A Part of History – Brandon Belt
Like everybody else, I couldn’t go to sleep last night. I think I watched the replay of the final out fifteen times. Then I kept replaying the game in my head.
And what I was thinking when I woke up this morning was just how unbelievable it was to be a part of history.
I’ve been a baseball fan my whole life. And then to be on the field when a guy pitches a perfect game, it’s incredible. It wasn’t just about being IN the game but I found myself watching the game almost like a fan. Seeing Blanco make that play. That’s going to go down as one of the best plays in the history of the game. And I’m there watching it from a few yards away.
In the dugout, we all went about our normal routines. We talked about our at-bats, about the plays on the field. We just didn’t do it around Matt.
Then I did something that I will get grief about for the rest of my career, I’m sure.
It was the seventh or eighth inning, and Matt was up at bat. I was wandering around the dugout, watching the game. Matt was batting. I sat down on the bench. Usually pitchers will put a towel or their jacket on the spot. Maybe something was there and I just didn’t see it.
But suddenly Matt is standing there staring at me. I figured I was doing something wrong. I looked down and realized I was sitting in his spot. Vogelsong was giving me a dirty look, so I got out of there as fast as I could. I think Vogey was ready to kill me. I still can’t believe I did that.
As the game went on, I was as nervous as I’ve ever been on a baseball field. As Matt pitched to the last batter, I was thinking, “Don’t hit it to me. Just strike him out.’’
You’re telling yourself not to freak out: “If it’s hit to someone else and the throw’s in the dirt, don’t panic. Just do what you normally do. Let the game come to you.’’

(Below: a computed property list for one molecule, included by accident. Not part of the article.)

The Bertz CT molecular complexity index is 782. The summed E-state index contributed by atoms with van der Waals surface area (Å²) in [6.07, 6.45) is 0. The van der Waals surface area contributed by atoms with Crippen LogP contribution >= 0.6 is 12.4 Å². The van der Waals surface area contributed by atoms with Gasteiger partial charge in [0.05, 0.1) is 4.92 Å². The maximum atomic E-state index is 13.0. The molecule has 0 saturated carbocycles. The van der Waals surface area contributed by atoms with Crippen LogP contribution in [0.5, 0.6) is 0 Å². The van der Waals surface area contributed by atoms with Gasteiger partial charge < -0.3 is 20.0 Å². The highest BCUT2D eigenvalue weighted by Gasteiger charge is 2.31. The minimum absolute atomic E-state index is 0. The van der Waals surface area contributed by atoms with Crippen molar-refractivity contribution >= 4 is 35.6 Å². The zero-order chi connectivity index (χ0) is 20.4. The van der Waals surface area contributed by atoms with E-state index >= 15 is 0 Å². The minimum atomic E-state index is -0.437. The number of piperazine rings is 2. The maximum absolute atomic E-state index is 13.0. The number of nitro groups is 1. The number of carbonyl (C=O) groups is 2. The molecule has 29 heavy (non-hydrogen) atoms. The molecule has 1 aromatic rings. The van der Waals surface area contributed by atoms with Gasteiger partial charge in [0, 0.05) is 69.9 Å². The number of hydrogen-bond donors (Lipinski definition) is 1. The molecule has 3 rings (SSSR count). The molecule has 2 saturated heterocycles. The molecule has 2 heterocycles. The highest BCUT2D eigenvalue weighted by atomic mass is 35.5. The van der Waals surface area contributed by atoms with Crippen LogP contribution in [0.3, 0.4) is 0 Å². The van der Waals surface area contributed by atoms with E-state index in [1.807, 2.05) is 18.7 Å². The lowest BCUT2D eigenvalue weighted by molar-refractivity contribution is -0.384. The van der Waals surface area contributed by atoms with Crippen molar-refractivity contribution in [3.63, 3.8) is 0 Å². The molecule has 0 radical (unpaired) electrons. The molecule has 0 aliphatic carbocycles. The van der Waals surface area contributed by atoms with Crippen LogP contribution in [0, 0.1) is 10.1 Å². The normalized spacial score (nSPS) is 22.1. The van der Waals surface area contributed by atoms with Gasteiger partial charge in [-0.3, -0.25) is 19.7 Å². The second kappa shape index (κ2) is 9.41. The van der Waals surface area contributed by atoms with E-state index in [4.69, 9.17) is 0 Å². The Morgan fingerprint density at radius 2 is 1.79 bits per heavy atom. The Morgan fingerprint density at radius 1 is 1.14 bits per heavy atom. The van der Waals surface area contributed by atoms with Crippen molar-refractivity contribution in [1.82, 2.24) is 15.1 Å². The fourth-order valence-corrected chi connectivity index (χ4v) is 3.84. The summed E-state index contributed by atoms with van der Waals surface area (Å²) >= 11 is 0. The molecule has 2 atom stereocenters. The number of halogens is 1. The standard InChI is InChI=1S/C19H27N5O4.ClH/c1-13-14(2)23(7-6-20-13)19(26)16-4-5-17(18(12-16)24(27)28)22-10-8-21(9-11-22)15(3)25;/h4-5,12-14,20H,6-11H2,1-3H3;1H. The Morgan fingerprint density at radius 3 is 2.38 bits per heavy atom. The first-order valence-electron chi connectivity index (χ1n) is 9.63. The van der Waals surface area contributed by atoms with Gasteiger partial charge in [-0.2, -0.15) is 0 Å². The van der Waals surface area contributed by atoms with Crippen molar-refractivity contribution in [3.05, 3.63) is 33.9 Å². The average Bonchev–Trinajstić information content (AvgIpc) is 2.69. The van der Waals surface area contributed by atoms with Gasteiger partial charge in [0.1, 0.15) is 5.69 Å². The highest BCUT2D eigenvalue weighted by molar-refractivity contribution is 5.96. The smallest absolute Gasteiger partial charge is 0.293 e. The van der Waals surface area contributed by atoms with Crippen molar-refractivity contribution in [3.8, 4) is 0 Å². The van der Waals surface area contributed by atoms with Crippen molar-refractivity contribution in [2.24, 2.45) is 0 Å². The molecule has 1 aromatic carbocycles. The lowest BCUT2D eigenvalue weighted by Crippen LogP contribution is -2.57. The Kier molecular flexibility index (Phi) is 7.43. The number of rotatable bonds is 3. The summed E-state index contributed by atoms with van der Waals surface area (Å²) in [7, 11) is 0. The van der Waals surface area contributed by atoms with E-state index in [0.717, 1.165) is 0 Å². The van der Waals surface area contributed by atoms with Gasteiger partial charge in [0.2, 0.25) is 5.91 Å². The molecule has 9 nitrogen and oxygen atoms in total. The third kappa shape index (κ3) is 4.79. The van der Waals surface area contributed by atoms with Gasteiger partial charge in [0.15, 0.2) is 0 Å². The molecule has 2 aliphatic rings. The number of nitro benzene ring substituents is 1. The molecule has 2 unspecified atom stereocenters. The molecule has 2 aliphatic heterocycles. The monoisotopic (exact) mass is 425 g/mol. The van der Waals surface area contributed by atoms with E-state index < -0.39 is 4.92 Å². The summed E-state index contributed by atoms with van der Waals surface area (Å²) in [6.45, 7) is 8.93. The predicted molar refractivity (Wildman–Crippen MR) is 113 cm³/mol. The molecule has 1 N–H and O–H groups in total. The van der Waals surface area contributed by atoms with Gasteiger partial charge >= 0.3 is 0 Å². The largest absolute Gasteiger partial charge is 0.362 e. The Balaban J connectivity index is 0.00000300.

Then when I caught Arias’s throw to end the game, I put the ball in my pocket for safekeeping – and to make sure it didn’t get knocked to the ground and somebody rolled an ankle on it. I was the second guy to reach Matt after Buster. In the pile, I was kind of squished up against him, so I kind of put my head down on his chest; I didn’t want to get hit in the face. My shoulder was jabbing into Crawford’s nose. It can get pretty rough. You really have to be careful. But in the moment you’re not thinking about anything but how happy you are for Matty.
In the clubhouse, when I was about to give Matt the ball, I thought maybe I could get something out of this. I asked him for a Corvette. It’s probably not going to happen.
Seriously, though, handing him the ball was one of the coolest things. You see stuff like that on TV and you wonder how you’d feel doing that for a teammate. Honestly, it was one of the best feelings I’ve ever had playing the game. I was just so happy for him. He deserves this so much. He goes out every game with good stuff and you knew it was just a matter of time before something really special was going to happen. He’s a bulldog. He fights every day.
When I look at someone like Matt and how professional he is, how much he prepares day in and day out, I feel really inspired. You want to live up to the standard he sets. You realize what it takes to be great in this game. It’s not all about talent. It’s all the other stuff. Dedication. Courage. Focus.
I thought later about passing by Matt’s locker before the game. I thought he was asleep. He looked like he had just woken up from a nap. But I’m sure he was getting in the zone. Obviously it worked.
And I still can’t believe I was a part of it.